Thomas Edison: A Look Back at the Early Life of the Prolific Inventor

Herbie J Pilato

According to Mary Bellis and, "Thomas Alva Edison was born to Sam and Nancy on February 11, 1847, in Milan, Ohio, the son of a Canadian refugee and his schoolteacher wife. Edison's mother Nancy Elliott was originally from New York until her family moved to Vienna, Canada, where she met Sam Edison, Jr., whom she later married. Sam was the descendant of British loyalists who fled to Canada at the end of the American Revolution, but when he became involved in an unsuccessful revolt in Ontario in the 1830s he was forced to flee to the United States. They made their home in Ohio in 1839. The family moved to Port Huron, Michigan, in 1854, where Sam worked in the lumber business."

"Known as 'Al' in his youth," Bellis continues to report, "...Edison was the youngest of seven children, four of whom survived to adulthood, and all of them were in their teens when Edison was born. Edison tended to be in poor health when he was young and was a poor student. When a schoolmaster called Edison 'addled,' or slow, his furious mother took him out of the school and proceeded to teach him at home."

Edison said many years later, "My mother was the making of me. She was so true, so sure of me, and I felt I had someone to live for, someone I must not disappoint."

"At an early age," Bellis documents, "...he showed a fascination for mechanical things and chemical experiments. In 1859 at the age of 12, Edison took a job selling newspapers and candy on the Grand Trunk Railroad to Detroit. He started two businesses in Port Huron, a newsstand and a fresh produce stand, and finagled free or very low-cost trade and transport in the train. In the baggage car, he set up a laboratory for his chemistry experiments and a printing press, where he started the 'Grand Trunk Herald,' the first newspaper published on a train. An accidental fire forced him to stop his experiments on board."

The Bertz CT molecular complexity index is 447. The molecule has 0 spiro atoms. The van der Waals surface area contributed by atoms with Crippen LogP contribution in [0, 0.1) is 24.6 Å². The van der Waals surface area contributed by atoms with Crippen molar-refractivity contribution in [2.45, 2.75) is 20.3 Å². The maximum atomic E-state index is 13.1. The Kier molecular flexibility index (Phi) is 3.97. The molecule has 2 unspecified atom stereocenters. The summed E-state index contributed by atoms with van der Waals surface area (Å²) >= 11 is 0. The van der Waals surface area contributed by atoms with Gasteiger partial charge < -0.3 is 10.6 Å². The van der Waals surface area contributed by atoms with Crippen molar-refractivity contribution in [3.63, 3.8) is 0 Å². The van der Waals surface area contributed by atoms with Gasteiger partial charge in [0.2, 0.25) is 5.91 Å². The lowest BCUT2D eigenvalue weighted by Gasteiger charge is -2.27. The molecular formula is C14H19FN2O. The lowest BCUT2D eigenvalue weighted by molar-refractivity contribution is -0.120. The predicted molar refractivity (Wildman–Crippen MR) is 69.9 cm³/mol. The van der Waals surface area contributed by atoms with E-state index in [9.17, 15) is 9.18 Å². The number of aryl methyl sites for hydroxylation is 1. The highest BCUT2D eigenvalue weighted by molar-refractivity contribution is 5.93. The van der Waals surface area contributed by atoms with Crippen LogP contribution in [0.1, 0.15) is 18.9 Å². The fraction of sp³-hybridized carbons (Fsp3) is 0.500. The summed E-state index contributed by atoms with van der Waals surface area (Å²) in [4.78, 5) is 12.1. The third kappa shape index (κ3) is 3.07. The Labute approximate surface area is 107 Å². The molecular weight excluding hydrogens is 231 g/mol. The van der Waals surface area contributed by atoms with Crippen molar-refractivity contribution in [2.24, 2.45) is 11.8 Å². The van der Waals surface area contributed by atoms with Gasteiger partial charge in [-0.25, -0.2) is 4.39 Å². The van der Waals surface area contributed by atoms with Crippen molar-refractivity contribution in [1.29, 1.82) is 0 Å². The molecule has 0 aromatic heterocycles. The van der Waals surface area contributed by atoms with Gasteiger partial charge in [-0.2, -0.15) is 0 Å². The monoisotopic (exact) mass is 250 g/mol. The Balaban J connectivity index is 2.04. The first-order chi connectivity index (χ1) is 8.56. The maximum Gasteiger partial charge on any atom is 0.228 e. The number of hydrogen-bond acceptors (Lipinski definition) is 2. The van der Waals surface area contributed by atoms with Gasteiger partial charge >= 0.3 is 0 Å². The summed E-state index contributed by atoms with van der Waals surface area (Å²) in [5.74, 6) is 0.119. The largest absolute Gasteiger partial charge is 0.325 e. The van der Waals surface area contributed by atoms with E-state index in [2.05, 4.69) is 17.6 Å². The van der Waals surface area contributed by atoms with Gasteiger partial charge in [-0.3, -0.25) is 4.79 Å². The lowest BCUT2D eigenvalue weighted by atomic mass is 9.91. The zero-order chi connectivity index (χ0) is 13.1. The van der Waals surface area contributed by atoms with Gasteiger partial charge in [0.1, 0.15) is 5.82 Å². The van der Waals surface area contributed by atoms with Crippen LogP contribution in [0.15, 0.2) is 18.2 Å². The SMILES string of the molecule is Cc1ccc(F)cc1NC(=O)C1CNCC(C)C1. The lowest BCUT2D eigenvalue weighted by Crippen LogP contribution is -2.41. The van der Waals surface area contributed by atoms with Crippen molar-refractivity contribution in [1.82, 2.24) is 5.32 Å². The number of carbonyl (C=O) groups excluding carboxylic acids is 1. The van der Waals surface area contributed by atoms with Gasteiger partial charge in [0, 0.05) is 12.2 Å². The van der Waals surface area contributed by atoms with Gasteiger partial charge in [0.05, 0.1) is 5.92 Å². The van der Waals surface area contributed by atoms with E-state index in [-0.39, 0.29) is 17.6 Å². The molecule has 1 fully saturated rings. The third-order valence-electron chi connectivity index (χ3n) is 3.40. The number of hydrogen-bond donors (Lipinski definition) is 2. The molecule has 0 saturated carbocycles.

As Bellis concluded about Edison's early life, "Around the age of 12," he "...lost almost all of his hearing. There are several theories as to what caused this. Some attribute it to the aftereffects of scarlet fever, which he had as a child. Others blame it on a train conductor boxing his ears after Edison caused a fire in the baggage car, an incident Edison claimed never happened. Edison himself blamed it on an incident in which he was grabbed by his ears and lifted to a train. He did not let his disability discourage him, however, and often treated it as an asset since it made it easier for him to concentrate on his experiments and research. Undoubtedly, though, his deafness made him more solitary and shy in dealing with others."

To learn more about Thomas Edison, click here.

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Herbie J Pilato is the author of several books about pop culture including RETRO ACTIVE TELEVISION, THE 12 BEST SECRETS OF CHRISTMAS, MARY: THE MARY TYLER MOORE STORY, TWITCH UPON A STAR, GLAMOUR, GIDGETS AND THE GIRL NEXT DOOR, DASHING, DARING AND DEBONAIR, and NBC & ME: MY LIFE AS A PAGE IN A BOOK, among others. He's also a TV writer/producer, and has worked for Reelz, Bravo, E!, TLC, and hosted THEN AGAIN WITH HERBIE J PILATO, the hit classic TV talk show (which premiered on Amazon Prime in 2019).

Los Angeles, CA

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